Monotypes at the Artists Workhouse, Studley, Worcestershire
On Saturday last I completed the last of 4 printmaking workshops that I have delivered at the Artists Workhouse in Studley from October 2017 to now. This one was in more ‘experimental approaches’, and the others had been in mono-printing, relief printmaking and drypoint etching.
Experimenting with cut and torn paper
It was really enjoyable on Saturday as the participants, as in all of them really, just seem to run with the various processes, techniques and materials once I have demoed them. They particularly enjoyed this week a printmaking technique using cut out and torn paper shapes which you can have endless experimental fun with, and is more akin to the manipulation of materials in painting, which is why I enjoy it. I enjoy it, but don’t do enough with it myself and I should.
Over the last few months in the course of planning these workshops, despite teaching printmaking in college for many years it has been a bit ad hoc at times, so I have really swotted up and invested in and investigated quite a lot of different materials and techniques to feel a bit more robustly prepared for the adult learner, often fellow artists, who can want that much more from a session than the average college student. And they have gone well, and I’ve learned a lot, and am now keen to put aside the painting for a few months and make some new prints of my own.
One of the techniques I tried in my studio was the Japanese printmaking method known as Gyotaku, where a print is actually taken from a dead fish. Sounds strange but it is actually really popular once you look into it, and apparently dates back centuries to a tradition Japanese fisherman had of making a record of their catch. The fish is inked up with a non- toxic Sumi ink and a print is carefully lifted from it by placing rice paper over it and caressing it with your fingers to pick up as much detail as possible.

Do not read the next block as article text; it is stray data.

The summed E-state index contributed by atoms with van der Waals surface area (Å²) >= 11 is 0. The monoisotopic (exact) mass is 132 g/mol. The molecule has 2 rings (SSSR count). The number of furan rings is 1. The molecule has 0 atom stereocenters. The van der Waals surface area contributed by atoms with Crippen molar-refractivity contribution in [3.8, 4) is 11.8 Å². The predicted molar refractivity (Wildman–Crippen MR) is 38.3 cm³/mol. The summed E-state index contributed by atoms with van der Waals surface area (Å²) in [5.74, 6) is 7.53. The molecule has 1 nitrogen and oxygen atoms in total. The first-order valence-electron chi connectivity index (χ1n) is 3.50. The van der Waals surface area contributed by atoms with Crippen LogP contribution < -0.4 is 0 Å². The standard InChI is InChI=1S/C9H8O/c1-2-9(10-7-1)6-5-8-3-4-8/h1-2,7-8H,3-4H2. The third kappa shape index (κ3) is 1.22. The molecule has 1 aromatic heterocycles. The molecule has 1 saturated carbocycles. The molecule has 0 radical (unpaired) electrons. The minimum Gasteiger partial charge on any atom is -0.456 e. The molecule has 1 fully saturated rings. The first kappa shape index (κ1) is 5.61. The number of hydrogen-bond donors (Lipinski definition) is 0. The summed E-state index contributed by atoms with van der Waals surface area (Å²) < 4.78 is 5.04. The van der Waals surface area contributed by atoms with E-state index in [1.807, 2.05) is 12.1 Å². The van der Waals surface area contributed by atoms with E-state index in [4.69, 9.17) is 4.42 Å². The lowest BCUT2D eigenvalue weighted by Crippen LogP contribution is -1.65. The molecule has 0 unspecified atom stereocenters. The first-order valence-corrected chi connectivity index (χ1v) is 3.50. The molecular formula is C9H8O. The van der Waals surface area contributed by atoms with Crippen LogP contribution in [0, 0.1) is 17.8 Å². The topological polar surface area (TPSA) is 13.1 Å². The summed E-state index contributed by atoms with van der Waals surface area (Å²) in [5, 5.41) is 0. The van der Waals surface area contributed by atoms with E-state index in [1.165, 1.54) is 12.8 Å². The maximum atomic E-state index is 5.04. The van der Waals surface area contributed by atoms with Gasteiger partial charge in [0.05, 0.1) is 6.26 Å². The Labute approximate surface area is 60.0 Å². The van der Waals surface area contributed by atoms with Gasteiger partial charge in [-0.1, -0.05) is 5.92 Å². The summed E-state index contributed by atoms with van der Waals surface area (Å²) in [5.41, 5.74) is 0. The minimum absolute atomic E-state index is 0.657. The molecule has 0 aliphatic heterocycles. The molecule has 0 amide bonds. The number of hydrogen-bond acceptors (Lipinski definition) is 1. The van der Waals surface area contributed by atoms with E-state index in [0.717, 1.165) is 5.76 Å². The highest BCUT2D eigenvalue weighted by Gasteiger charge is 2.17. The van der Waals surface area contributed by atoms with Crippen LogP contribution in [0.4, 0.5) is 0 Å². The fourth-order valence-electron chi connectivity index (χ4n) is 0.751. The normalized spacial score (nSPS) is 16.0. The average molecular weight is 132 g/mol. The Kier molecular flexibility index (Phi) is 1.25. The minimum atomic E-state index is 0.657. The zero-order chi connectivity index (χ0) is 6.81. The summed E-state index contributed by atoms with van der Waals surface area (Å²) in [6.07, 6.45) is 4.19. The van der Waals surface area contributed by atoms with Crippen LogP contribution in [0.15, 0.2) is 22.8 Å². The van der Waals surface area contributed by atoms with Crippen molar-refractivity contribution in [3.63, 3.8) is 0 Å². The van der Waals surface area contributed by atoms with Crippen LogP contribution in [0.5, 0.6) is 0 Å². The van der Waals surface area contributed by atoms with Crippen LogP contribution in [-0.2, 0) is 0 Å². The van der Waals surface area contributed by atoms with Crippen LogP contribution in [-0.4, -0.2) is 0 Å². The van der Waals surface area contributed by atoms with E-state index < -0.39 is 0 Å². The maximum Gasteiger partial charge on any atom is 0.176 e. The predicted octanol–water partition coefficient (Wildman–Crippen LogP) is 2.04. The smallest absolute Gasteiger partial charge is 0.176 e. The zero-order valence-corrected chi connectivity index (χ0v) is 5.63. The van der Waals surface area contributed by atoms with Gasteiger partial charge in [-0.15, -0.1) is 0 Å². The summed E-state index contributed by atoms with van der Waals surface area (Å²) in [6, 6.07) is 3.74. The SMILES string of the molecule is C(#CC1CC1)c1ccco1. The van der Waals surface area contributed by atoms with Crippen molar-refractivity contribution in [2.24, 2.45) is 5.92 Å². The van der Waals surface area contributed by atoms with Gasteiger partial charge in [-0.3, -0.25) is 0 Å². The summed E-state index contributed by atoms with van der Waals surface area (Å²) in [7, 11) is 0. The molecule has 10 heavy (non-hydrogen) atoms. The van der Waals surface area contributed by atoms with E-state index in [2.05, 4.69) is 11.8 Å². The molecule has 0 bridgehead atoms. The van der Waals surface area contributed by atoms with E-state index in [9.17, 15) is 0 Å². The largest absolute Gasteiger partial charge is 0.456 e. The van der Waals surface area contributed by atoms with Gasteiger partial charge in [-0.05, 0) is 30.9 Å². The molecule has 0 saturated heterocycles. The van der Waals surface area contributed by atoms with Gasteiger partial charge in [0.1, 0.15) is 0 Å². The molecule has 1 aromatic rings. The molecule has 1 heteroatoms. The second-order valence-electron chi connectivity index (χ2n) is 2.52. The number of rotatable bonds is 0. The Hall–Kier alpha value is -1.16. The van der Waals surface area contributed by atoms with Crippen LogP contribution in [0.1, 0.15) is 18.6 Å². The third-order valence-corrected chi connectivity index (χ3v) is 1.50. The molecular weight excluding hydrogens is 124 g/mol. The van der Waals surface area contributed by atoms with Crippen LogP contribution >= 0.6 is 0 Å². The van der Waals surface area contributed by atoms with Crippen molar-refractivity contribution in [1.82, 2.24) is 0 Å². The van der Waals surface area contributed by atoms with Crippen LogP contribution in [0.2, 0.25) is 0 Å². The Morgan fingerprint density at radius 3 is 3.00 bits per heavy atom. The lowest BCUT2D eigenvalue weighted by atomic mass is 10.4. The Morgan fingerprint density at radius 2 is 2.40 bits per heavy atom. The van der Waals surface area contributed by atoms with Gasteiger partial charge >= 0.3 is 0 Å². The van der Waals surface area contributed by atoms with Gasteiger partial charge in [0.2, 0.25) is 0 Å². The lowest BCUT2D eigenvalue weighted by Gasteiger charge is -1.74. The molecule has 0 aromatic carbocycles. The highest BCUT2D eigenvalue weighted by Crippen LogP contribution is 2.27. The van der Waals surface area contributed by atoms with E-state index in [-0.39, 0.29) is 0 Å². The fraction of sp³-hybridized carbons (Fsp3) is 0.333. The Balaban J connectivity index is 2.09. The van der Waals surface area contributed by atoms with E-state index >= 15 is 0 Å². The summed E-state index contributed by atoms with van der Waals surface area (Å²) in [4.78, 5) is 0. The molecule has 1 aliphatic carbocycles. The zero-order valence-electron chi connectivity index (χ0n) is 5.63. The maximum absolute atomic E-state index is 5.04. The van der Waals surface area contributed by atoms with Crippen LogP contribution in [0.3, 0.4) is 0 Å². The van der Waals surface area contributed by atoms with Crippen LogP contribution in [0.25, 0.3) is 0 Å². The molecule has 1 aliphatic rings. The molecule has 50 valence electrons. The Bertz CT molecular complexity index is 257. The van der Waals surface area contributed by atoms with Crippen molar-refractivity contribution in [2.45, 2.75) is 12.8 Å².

I had toyed with doing it in one of the workshops, but then didn’t. I felt I needed much more practise at it myself, plus I was unsure about the various practical and ethical issues about using dead fish as a tool like this. Here’s my rather feeble intent from a John Dory from one of Birmingham's amazing fish stalls in the indoor market. The idea is that after this first impression is taken, the artist renders into it and develops the detail, texture and colour. I like it looking more raw though. Like sushi… There's got to be a market with anglers with this.
'A Home in England', oil on canvas, 40 x 55cms, 2017
I also heard this weekend that I have had one of my rough sleeper paintings accepted into an exhibition, ‘Something Called Home’, at an artist-run gallery in King Street Studios in Lancaster. I’m really pleased to be exhibiting out of the region for the first time in ages, having seen the opportunity to apply on the online site for artists which calls out for submissions and opportunites that is ‘Curatorspace’. I’ve applied for several things on there in the last year or so but this is the first time my work has been accepted in anything.